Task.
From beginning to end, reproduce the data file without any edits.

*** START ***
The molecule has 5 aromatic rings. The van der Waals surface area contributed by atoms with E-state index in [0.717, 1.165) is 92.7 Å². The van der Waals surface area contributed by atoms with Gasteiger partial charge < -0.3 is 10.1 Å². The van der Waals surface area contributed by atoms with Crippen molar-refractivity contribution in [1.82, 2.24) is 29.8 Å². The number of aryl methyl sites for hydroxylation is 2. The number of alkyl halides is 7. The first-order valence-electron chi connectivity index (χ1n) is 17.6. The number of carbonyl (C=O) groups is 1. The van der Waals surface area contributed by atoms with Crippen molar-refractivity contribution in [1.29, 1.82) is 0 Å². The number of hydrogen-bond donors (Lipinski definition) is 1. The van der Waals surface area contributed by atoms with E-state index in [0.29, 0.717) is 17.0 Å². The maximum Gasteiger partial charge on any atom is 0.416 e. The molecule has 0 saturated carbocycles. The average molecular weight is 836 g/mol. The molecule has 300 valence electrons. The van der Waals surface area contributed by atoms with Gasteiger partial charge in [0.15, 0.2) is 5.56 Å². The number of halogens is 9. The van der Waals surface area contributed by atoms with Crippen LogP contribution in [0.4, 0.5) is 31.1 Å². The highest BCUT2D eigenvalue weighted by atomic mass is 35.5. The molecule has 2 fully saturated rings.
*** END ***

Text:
The molecule has 5 aromatic rings. The van der Waals surface area contributed by atoms with E-state index in [0.717, 1.165) is 92.7 Å². The van der Waals surface area contributed by atoms with Gasteiger partial charge < -0.3 is 10.1 Å². The van der Waals surface area contributed by atoms with Crippen molar-refractivity contribution in [1.82, 2.24) is 29.8 Å². The number of aryl methyl sites for hydroxylation is 2. The number of alkyl halides is 7. The first-order valence-electron chi connectivity index (χ1n) is 17.6. The number of carbonyl (C=O) groups is 1. The van der Waals surface area contributed by atoms with Crippen molar-refractivity contribution in [1.29, 1.82) is 0 Å². The number of hydrogen-bond donors (Lipinski definition) is 1. The van der Waals surface area contributed by atoms with E-state index in [0.29, 0.717) is 17.0 Å². The maximum Gasteiger partial charge on any atom is 0.416 e. The molecule has 0 saturated carbocycles. The average molecular weight is 836 g/mol. The molecule has 300 valence electrons. The van der Waals surface area contributed by atoms with Gasteiger partial charge in [0.15, 0.2) is 5.56 Å². The number of halogens is 9. The van der Waals surface area contributed by atoms with Crippen LogP contribution in [0.4, 0.5) is 31.1 Å². The highest BCUT2D eigenvalue weighted by atomic mass is 35.5. The molecule has 2 fully saturated rings.